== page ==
Friday, February 12, 2010

Cark and Cartmel — A short trip with a view, and lunch thrown in!

Cark and Cartmel — A short trip with a view and lunch thrown in! With February sunshine — what a treat!

One of the pleasures of living in South Lakeland is the possibility of taking advantage of a sudden spell of sunshine in the middle of winter.
Yesterday we had a trip to Cark in Cartmel. Not far but fantastic scenery.
We drove to Cark for a light lunch at a very inexpensive café at the rear end of the Lakeland Nurseries. There is also a coffee shop at the front end. Both serve delicious homemade cakes but only the rear café serves hot food. Nothing expensive but excellent fare.

This café is a writer’s dream! Sights, sounds and smells are richly in evidence. I look around and observe the people who gather there and those delightful ladies who serve. Hear the chatter — no restrained whispers — of the patrons as they greet friends and neighbours, or chat amongst themselves. Smell the aromas emanating from the kitchen: mouth-watering hot dishes being prepared, or scones and cakes cooking in the oven. Yes, indeed, dare to linger the eye on the confessionary hygienically kept under glass, and feel your resolution to lose weight gradually wane — well, you can start again tomorrow.

Most of the customers are elderly men and women, indeed, a child present gets a lot of fuss — like babies at baptisms hovered over by jolly grans and tweeting aunts. Seats are saved at tables, reserved with walking sticks maybe. If we’re lucky a cycling club will be meeting for lunch, each muscled athlete dressed in colourful top and clinging black Licra tights, and, before removing helmets, looking like exotic flying insects with their wings removed. They may be on the older side but youth oozes out of them. (Watch it, girl!)

The cafe sells cards, craft items, jig saws and a few books too — my Still Waters Run Deep and Blazing Embers can be seen on the shelves. (Hopefully not for long!)

Having satiated one’s hunger, there is the delightful walk out among the rows of potted plants — nature’s jewels for house and garden. Tools and garden needs, trees and shrubs too — so much to see.
Why not stand at the door and feast the eye on the lovely countryside, before getting in the car and driving to Cartmel with its wonderful ancient Priory. On towards the fell road home, we usually stop to observe the mountain views and take photos. Then home to relax with hubby reading a story.

Such simple things to gladden the heart.

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Payton L. Inkletter said...

'If we're lucky a cycling club will be meeting for lunch, each muscled athlete dressed in colourful top and clinging black Lycra tights…': Gladys, don't be found at that café without your husband!

Little wonder you can write such realistic and delicious romantic fact… er, fiction.

Gladys Hobson said...

You can turn up in tights any day, Payton. Let me know and I'll meet you there. (Hubby will have to stay at home.) Maybe I'll get some ideas for a new novel? Kinky Koala's Knobbly Knees in Lycra Costume Keep Knocking in Cark Cafe, (as sweet demure English lady offers him a cup of hot chocolate, and a chocolate cup cake decorated with jelly beans.)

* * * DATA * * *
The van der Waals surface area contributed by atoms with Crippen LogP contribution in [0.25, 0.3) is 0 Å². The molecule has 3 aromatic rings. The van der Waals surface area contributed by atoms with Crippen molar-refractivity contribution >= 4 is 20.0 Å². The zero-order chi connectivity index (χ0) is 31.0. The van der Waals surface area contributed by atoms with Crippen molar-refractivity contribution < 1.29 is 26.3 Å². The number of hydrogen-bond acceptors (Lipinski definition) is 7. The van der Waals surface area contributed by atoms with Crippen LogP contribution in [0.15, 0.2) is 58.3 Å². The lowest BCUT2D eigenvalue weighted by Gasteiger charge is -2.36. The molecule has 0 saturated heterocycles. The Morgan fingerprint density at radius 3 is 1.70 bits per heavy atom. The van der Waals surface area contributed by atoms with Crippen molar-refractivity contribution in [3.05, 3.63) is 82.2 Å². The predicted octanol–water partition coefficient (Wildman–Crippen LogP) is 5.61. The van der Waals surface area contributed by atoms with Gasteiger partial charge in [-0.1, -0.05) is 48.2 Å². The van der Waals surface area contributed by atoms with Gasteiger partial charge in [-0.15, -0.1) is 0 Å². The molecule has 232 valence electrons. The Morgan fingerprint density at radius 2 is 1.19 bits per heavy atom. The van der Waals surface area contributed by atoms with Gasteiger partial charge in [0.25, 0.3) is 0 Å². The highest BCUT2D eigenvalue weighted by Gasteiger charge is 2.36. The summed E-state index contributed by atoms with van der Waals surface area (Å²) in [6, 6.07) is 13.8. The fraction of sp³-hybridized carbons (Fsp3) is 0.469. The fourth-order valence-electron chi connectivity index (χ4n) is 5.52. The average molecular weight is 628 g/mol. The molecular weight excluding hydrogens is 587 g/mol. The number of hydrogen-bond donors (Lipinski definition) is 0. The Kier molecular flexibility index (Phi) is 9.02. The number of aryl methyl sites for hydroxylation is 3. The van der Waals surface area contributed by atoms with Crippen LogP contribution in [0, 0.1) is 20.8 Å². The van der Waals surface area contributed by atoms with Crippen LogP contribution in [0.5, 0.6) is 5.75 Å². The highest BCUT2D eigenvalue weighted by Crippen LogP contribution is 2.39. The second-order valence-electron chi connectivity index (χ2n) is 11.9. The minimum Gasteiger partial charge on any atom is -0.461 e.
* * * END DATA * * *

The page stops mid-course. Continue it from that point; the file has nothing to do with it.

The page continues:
Payton L. Inkletter said...

Gladys: More likely would your inspiration for the novel's title be along the lines of: 'Aussie lycra-less bull koala's innocence stripped by Queen of Romantic Fiction (hark at the lark in the dark at Cark Café, if you're game!)

Gladys Hobson said...

Oo, I'm game. Come shooting with your blunderbuss any day of the week. What a yarn we could spin, eh? Or would it be just a dead duck?

Payton L. Inkletter said...

Gladys: 'blunderbuss' - your knowledge of the genital organ of the male koala bear astounds me. Had you stipulated that the blunderbuss be double-barrelled, you would have had me barrelled, for it in fact is bifurcated (I did say "birfurcated"); why?: search me.

Actually, I think we could spin a yarn of arresting proportions. And it wouldn't be just a lame duck, thinks me. The joining of your refined worldly experience with my titillatingly consummate innocence would be irresistible to the limitless potential readership hungry for escape, arousal, and ideas.

Gladys Hobson said...

Phew, what a line - sorry, storyline.
Well, Payton, gird up your loins and make a play for fair lady — written in English please.
Or jot a note or two
and we'll see what we can do.
Embrace your pencil tight
and give it all your might.
A love scene if you can
but keep it clean, young man.
Let all be pure and dreamy
not boiling hot and steamy!

(I'm only a shy old wrinkly, you know.)

Payton L. Inkletter said...

Gladys: One could be forgiven for detecting a hint of literary seriousness…

Gladys Hobson said...

Of course, I'm serious — I'm laughing all over my keyboard.
No challenge eh?
Better stick in Fools Paradise — up a gum tree, of course.

We know what happens to your ears and eyes
when you my books in Fools Paradise.
(That is )

Payton L. Inkletter said...

I only wish that we could collaborate on a novel, and sooner than later, but alas, with my life in its current mess, not the least part of this being ten thousand loose ends, such an enjoyable project in prospect seems but a remote possibility.

This doesn't mean that we won't, but some time would have to fall out of the sky or bubble up from the depths. Jolly nuisance of fateful proportions actually…

So 'Exquisite passion teasingly wrapped in a Union Jack spent upon innocent virility in the great Outback' or some similar title might be some time off yet.